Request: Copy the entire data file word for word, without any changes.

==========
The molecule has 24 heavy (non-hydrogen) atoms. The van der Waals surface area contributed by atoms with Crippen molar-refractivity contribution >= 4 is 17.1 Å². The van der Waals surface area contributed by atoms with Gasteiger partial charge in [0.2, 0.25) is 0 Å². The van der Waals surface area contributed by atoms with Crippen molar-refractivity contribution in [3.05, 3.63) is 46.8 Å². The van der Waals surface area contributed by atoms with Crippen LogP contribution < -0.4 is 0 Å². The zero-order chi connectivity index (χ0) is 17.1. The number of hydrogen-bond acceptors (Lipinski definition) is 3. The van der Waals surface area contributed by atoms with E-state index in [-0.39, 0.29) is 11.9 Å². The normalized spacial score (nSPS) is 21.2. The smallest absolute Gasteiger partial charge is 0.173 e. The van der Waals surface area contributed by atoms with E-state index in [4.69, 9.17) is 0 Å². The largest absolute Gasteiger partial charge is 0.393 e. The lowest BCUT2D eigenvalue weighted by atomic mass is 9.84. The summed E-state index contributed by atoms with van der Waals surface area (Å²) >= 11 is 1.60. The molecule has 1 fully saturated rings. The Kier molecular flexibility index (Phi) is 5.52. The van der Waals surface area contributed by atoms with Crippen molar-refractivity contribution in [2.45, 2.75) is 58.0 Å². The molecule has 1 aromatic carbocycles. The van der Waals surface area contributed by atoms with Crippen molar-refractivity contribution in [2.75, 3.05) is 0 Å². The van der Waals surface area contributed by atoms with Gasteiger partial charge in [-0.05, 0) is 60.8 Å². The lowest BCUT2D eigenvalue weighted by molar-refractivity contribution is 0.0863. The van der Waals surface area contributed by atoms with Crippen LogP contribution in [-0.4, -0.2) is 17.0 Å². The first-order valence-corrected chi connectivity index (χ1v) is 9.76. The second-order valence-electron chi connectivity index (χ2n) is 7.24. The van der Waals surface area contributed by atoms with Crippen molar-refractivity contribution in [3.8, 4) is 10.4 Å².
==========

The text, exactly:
The molecule has 24 heavy (non-hydrogen) atoms. The van der Waals surface area contributed by atoms with Crippen molar-refractivity contribution >= 4 is 17.1 Å². The van der Waals surface area contributed by atoms with Gasteiger partial charge in [0.2, 0.25) is 0 Å². The van der Waals surface area contributed by atoms with Crippen molar-refractivity contribution in [3.05, 3.63) is 46.8 Å². The van der Waals surface area contributed by atoms with Crippen LogP contribution < -0.4 is 0 Å². The zero-order chi connectivity index (χ0) is 17.1. The number of hydrogen-bond acceptors (Lipinski definition) is 3. The van der Waals surface area contributed by atoms with E-state index in [-0.39, 0.29) is 11.9 Å². The normalized spacial score (nSPS) is 21.2. The smallest absolute Gasteiger partial charge is 0.173 e. The van der Waals surface area contributed by atoms with E-state index in [4.69, 9.17) is 0 Å². The largest absolute Gasteiger partial charge is 0.393 e. The lowest BCUT2D eigenvalue weighted by atomic mass is 9.84. The summed E-state index contributed by atoms with van der Waals surface area (Å²) >= 11 is 1.60. The molecule has 1 fully saturated rings. The Kier molecular flexibility index (Phi) is 5.52. The van der Waals surface area contributed by atoms with Crippen molar-refractivity contribution in [2.45, 2.75) is 58.0 Å². The molecule has 1 aromatic carbocycles. The van der Waals surface area contributed by atoms with Crippen molar-refractivity contribution in [2.75, 3.05) is 0 Å². The van der Waals surface area contributed by atoms with Gasteiger partial charge in [-0.05, 0) is 60.8 Å². The lowest BCUT2D eigenvalue weighted by molar-refractivity contribution is 0.0863. The van der Waals surface area contributed by atoms with Crippen LogP contribution in [-0.4, -0.2) is 17.0 Å². The first-order valence-corrected chi connectivity index (χ1v) is 9.76. The second-order valence-electron chi connectivity index (χ2n) is 7.24. The van der Waals surface area contributed by atoms with Crippen molar-refractivity contribution in [3.8, 4) is 10.4 Å².